Huang Fei Hong Spicy Peanuts

Not long ago, I wrote that I’d be spending a lot of time in Queens developing my revised Flushing Ethnojunket 2.0. A number of businesses have succumbed to the forces of COVID-19 but happily, it seems like new ones have been popping up every day to succeed them.

My ever-vigilant Number One Spy provided me with a list of many of the newer venues; I’ve visited each and will provide my impressions about them in upcoming posts. (Spoiler Alert: she’s never wrong.) She advised me that as soon as I emerged from the subway, I’d see the new US1 Supermarket at the corner of Main St and Roosevelt Ave (with entrances on both sides). Literally three seconds after entering I spotted an overflowing mountain of these bags near the checkout area:

(Click on any image to view it in high resolution.)

Now, this is as good a time as any to introduce you to Ethnojunkie’s Rules of Edible Acquisition. Perhaps of utmost importance is the First Rule:

If you see something that you think you might want, do not hesitate – get it immediately. It will not be there later.

They may sell the last one in your absence and for some unfathomable reason will never be able to order/make more. Or they’ve closed up shop entirely and left town. Or the gentle soul innocently standing behind you also has a knack for identifying the “good stuff” and has a forklift parked just outside.

This theory holds particularly true in ethnic supermarkets. I don’t know why, but even flashing a photo of what I bought (and gobbled up) just the day before is met with blank stares, furrowed brows, and scratched heads.

Ours is not to reason why, ours is but to grab and buy.

Corollary to Ethnojunkie’s First Rule of Edible Acquisition:

Having paid for your theoretically delicious treat, open it the instant you hit the street, taste it, and if your suspicions were correct, immediately rush back inside and buy three or four more.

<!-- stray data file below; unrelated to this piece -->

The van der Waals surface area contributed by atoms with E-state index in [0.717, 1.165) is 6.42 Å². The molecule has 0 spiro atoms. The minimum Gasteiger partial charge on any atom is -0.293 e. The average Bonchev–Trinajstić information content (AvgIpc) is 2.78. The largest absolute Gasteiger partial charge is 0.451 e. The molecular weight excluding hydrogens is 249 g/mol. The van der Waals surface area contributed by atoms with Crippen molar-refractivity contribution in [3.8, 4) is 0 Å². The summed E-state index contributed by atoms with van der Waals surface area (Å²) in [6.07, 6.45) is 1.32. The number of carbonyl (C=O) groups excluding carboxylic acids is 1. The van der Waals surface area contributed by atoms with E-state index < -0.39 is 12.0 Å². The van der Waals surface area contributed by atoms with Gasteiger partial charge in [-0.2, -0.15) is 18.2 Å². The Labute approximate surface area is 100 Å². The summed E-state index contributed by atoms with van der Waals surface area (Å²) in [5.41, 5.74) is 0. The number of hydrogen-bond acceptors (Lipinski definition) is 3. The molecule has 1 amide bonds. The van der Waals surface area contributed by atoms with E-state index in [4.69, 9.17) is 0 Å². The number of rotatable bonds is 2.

As I said, it won’t be there later.


These are Huang Fei Hong Spicy Peanuts. You know how Virginia peanuts possess an eyeball rattling crunch that makes other peanuts seem mealy by comparison and intimidates them into leaving the table in disgrace while contemplating a new career as pigeon feed? Not only do these share that addictive characteristic but they are accompanied by bits of dried red chili and Sichuan málà peppercorns. Snacking perfection in a package. They are mind-blowingly, amazingly wonderful and that is not hyperbole.

(Pro tip: If you can’t take the heat, you don’t have to get out of the kitchen. Just shake the bag and many of the spicy bits will fall to the bottom giving you easy access to the now-subdued still-yummy peanuts remaining on top.)

Now you know what to look for and where to get them.

Fair warning: I am warming up my forklift.
 
 
More Flushing treats to come….
 
 

4 thoughts on “Huang Fei Hong Spicy Peanuts

  1. What I say (to myself or whoever is close enough to hear me) is “Strike while the iron is hot!” Whenever I don’t take my own advice, I’m sorely disappointed the next time I’m in the store. I’m still waiting for Costco to get more saffron in!

  2. Rich,

    It should be noted that the peanuts are named after the Cantonese martial artist and political hero Huang Fei Hong, aka Wong Fei-hung, subject of many great kung fu films. The peanuts make you strong and smart like Wong Fei-hung!

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